Construction at 3 World Trade Center could be capped at seven floors if developer Larry Silverstein can’t find enough tenants to pre-lease the tower’s first ten floors, Crain’s New York reported.
Due to a 2010 agreement between the Port Authority of New York and New Jersey and Silverstein Properties, the developers of 3 World Trade Center and the surrounding complex, Mr. Silverstein has to have at least 10 of its 80 floors pre-leased to other tenants, or risk having the tower stand at the rather unimpressive height of seven stories.
There are currently four floors built at 3 World Trade Center.
A person close to Silverstein Properties told The Commercial Observer that the developer still has the remainder of 2012 to pre-lease those ten floors.
“There’s plenty of time to find a tenant and finish the tower,” said the source, who spoke on background.
As is stated in the 2010 agreement during a special board meeting held on August 26, 2010, immediate construction of the building’s podium and office tower can follow unless the developer can “pre-lease 400,000 square feet of the office tower at a minimum average rent of at least $60 per rentable square foot for the first five years of the term,” according to the agreement.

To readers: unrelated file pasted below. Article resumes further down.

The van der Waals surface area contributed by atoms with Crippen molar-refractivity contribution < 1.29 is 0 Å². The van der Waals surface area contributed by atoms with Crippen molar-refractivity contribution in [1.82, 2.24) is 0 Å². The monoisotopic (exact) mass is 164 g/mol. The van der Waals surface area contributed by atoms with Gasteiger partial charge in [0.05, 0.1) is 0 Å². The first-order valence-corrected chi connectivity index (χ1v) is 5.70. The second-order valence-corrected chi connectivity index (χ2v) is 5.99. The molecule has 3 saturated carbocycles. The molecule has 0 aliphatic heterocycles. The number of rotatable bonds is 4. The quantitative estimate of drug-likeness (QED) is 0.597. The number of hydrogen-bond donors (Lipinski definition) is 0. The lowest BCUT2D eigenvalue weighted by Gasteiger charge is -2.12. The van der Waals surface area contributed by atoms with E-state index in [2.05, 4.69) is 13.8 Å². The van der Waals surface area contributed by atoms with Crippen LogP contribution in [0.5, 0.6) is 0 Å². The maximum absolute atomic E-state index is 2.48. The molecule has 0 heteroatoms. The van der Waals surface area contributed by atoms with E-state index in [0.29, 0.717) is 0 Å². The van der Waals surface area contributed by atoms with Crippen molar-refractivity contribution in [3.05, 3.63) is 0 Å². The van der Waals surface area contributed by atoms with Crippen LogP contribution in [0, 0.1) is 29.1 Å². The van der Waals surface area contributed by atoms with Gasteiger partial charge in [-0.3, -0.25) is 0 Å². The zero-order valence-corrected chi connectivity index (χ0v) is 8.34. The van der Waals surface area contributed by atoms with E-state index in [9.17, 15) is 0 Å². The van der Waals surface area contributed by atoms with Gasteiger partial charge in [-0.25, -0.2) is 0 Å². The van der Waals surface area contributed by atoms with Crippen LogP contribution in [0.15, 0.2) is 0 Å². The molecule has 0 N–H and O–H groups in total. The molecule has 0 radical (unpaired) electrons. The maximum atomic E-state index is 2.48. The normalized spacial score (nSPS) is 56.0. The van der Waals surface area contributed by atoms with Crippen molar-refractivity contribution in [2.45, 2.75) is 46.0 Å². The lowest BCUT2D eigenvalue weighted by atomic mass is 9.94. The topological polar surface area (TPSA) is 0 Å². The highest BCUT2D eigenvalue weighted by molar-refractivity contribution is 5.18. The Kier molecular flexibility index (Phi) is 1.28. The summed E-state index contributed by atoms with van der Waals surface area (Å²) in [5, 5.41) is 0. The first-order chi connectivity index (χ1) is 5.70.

Silverstein Properties President Larry Silverstein also must lock up $300 million in financing before the Port Authority, city and state agrees to the debt on the tower.
Talks between Silverstein Properties and UBS AG collapsed last August after Switzerland’s largest lender cooled off on its idea of moving staff from Stamford, CT to the downtown tower. Had the agreement gone through, UBS would have become Tower 3’s anchor tenant.
“We are 100 percent committed and determined to build 3 World Trade Center to the top as quickly as possible,” said Mr. Silverstein in a statement released earlier today. “We agreed to a plan in 2010 that requires us to pre-lease 10 floors of office space before moving forward with the full tower. We are currently speaking with a number of potential tenants and remain fully optimistic that we will sign a lease in time to complete the tower as scheduled in 2015. That agreement, which anticipated the completion of the podium in 2013, in no way prevents us from moving full steam ahead as soon as we secure a tenant.”
A spokeswoman for Mayor Mike Bloomberg failed to see the doom and gloom of Crain’s report.
“We’re optimistic that they’ll get it done,” said the spokeswoman, Julie Wood.